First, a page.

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Atkins v. Upmc Healthcare Benefits Trust

United States District Court, Third Circuit

December 16, 2013

LINDA A. ATKINS, Plaintiff,


TERRENCE F. McVERRY, District Judge.

Pending before the Court in this ERISA case is PLAINTIFF'S MOTION FOR DISCOVERY (ECF No. 19), with brief in support, filed by counsel for Linda A. Atkins ("Atkins"). Defendants Life Insurance Company of North America ("LINA") and Cigna Life Insurance Company of New York ("Cigna") filed a brief in opposition to the motion. Atkins filed a reply brief and the motion is ripe for disposition.

Factual and Procedural Background

Atkins was employed as a registered nurse at UPMC Presbyterian-Shadyside for several years. One of her employee benefits was long-term disability coverage under the UPMC Healthcare Benefits Trust (the "Plan"). Defendant LINA was allegedly the underwriter of the Plan and Defendant Cigna was alleged to be the Plan Administrator.[1] On June 24, 2010, Atkins was involved in a car accident which caused severe injuries. She alleges that she has been unable to resume her duties as a nurse at UPMC since that date. Atkins was adjudicated as disabled by Social Security as of December 2010.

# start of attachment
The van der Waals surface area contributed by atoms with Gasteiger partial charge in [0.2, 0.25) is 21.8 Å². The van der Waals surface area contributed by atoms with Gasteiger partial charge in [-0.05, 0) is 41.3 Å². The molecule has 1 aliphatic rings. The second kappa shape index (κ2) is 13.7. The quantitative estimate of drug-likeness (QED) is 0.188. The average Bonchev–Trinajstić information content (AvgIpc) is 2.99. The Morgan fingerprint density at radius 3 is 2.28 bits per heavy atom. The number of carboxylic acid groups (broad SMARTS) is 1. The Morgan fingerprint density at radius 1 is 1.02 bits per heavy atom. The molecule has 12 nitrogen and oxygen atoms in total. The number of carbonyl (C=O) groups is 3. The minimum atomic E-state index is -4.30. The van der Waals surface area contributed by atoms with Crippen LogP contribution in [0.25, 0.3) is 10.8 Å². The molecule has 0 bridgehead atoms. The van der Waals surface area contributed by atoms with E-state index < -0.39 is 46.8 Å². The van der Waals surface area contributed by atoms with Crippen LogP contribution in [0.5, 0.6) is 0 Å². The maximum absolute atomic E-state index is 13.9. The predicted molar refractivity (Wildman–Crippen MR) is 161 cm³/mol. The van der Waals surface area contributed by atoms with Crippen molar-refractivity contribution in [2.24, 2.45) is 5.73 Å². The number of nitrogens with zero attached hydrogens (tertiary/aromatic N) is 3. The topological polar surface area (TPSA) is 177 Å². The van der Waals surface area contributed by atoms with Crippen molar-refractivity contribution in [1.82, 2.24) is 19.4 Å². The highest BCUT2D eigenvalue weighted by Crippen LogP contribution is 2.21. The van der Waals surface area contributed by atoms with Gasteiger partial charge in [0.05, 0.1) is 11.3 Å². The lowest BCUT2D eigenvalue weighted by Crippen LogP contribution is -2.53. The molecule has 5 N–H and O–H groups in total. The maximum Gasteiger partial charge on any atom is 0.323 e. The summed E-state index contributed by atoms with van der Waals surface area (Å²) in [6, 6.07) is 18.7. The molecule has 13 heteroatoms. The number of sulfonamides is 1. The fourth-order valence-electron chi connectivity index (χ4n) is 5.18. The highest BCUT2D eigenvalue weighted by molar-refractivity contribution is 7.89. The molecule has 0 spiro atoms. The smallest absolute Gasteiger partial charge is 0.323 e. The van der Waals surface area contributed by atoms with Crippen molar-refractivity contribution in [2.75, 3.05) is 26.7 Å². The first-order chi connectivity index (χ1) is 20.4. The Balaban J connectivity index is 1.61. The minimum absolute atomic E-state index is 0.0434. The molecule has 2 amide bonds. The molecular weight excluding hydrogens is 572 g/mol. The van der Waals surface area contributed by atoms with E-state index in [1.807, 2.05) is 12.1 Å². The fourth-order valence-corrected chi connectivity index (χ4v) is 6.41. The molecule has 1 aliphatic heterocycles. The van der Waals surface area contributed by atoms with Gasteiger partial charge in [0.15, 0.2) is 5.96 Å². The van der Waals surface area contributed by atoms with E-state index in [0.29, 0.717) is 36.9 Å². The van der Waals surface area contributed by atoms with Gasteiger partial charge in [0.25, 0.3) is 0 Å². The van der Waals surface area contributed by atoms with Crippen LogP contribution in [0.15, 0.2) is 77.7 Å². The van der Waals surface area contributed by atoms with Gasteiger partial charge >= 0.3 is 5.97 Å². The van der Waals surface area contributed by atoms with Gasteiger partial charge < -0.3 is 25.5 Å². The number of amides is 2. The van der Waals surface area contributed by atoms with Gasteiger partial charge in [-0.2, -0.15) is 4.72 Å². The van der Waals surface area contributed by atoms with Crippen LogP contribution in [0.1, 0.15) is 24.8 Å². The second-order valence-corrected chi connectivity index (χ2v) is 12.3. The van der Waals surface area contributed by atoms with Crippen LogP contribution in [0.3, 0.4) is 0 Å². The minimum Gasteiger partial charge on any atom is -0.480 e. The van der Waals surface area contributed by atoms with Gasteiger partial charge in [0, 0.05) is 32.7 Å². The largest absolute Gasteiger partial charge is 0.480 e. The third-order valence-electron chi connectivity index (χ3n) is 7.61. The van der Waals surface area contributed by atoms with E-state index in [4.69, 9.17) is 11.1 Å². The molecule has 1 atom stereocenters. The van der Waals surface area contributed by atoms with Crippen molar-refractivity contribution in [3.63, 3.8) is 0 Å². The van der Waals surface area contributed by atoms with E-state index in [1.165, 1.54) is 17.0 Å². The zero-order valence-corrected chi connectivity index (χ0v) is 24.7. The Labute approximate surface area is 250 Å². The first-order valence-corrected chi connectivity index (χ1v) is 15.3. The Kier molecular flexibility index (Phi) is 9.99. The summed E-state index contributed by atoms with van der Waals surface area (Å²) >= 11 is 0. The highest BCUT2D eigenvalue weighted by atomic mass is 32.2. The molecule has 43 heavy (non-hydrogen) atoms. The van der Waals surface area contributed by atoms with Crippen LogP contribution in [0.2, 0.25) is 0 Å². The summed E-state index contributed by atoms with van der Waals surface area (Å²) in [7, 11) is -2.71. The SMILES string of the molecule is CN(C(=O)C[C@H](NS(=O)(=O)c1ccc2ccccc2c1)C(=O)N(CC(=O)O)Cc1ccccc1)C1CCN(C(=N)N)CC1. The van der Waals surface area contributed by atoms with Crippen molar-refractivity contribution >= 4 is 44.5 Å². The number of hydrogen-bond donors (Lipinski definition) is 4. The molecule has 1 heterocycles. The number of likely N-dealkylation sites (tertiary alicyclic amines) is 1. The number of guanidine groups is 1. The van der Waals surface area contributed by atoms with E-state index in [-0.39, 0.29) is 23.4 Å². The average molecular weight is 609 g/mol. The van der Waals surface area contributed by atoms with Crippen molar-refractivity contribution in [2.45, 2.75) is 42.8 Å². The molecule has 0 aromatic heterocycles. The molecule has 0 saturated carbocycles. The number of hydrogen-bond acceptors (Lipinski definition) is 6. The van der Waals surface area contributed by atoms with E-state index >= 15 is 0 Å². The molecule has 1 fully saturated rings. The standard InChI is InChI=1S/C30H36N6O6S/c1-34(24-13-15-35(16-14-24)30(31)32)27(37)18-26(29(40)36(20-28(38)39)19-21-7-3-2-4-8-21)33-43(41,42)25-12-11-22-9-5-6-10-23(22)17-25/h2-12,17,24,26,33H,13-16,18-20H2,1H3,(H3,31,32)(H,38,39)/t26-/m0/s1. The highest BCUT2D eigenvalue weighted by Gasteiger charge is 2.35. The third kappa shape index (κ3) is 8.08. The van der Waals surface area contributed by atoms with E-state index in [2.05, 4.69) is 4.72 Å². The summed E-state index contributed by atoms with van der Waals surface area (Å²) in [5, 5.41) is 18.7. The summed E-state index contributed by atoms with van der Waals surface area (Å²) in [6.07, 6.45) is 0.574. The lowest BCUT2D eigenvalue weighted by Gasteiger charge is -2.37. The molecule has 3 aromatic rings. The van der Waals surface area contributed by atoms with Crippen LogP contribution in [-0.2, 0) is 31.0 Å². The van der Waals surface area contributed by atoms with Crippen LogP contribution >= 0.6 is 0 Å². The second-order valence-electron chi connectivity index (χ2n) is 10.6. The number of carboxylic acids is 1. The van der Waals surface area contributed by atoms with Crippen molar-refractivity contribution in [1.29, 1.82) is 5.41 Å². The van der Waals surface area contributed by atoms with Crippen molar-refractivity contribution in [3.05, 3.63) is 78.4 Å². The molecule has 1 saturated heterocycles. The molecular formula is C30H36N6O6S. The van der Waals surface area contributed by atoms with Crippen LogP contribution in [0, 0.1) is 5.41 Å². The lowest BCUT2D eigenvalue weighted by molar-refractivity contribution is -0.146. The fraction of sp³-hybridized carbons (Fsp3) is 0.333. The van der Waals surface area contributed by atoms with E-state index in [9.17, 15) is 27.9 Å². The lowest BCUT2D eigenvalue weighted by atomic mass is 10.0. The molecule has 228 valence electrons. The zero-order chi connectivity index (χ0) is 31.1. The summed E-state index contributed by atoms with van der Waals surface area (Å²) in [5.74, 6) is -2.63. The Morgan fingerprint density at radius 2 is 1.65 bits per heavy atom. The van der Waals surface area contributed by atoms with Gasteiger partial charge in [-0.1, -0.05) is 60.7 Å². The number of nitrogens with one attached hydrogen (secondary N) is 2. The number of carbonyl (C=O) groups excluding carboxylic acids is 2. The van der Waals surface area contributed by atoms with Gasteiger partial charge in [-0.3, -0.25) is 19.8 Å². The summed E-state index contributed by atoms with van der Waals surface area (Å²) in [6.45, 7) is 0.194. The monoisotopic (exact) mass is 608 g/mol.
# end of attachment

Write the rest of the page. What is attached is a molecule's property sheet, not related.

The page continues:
Atkins began receiving LTD benefits under the Plan on December 24, 2010. She received benefits for one year, until December 23, 2011, at which time Defendants determined that she no longer met the definition of disability. The applicable test for disability is whether Atkins is able to perform her past regular occupation as a nurse or whether she is otherwise able to earn 80% of her past earnings. Atkins contends that Cigna wrongfully denied her continued entitlement to long-term disability benefits. Among other allegations, Atkins asserts that Defendants ignored the opinions of her treating physicians and sent a form denial letter which contained references to the wrong person's name.

The instant discovery dispute first arose during the initial case management conference. In an Order dated August 6, 2013 the Court instructed Defendants to produce the administrative record and provided an opportunity for Plaintiff to file an appropriate motion for additional discovery, accompanied by the actual discovery requests. Plaintiff has done so. On October 30, 2013 the ADR mediator reported that this case had not been amicably resolved.

Legal Analysis

Discovery in an ERISA context must reflect the statute's goal of a speedy, inexpensive, and efficient resolution of claims. See Delso v. Trustees of Ret. Plan for Hourly Employees of Merck & Co., Inc., No. 04-3009, 2006 WL 3000199 (D.N.J. Oct.20, 2006). Courts have considerable latitude in deciding whether discovery outside the scope of the administrative record is appropriate. Irgon v. Lincoln Nat. Life Ins. Co., 2013 WL 6054809 at *4 (D.N.J. Nov. 15, 2013). However, discovery into the "merits" of a coverage decision (beyond the administrative record) is not appropriate. Sivalingam v. Unum Provident Corp., 735 F.Supp.2d 189, 196 (E.D. Pa. 2010).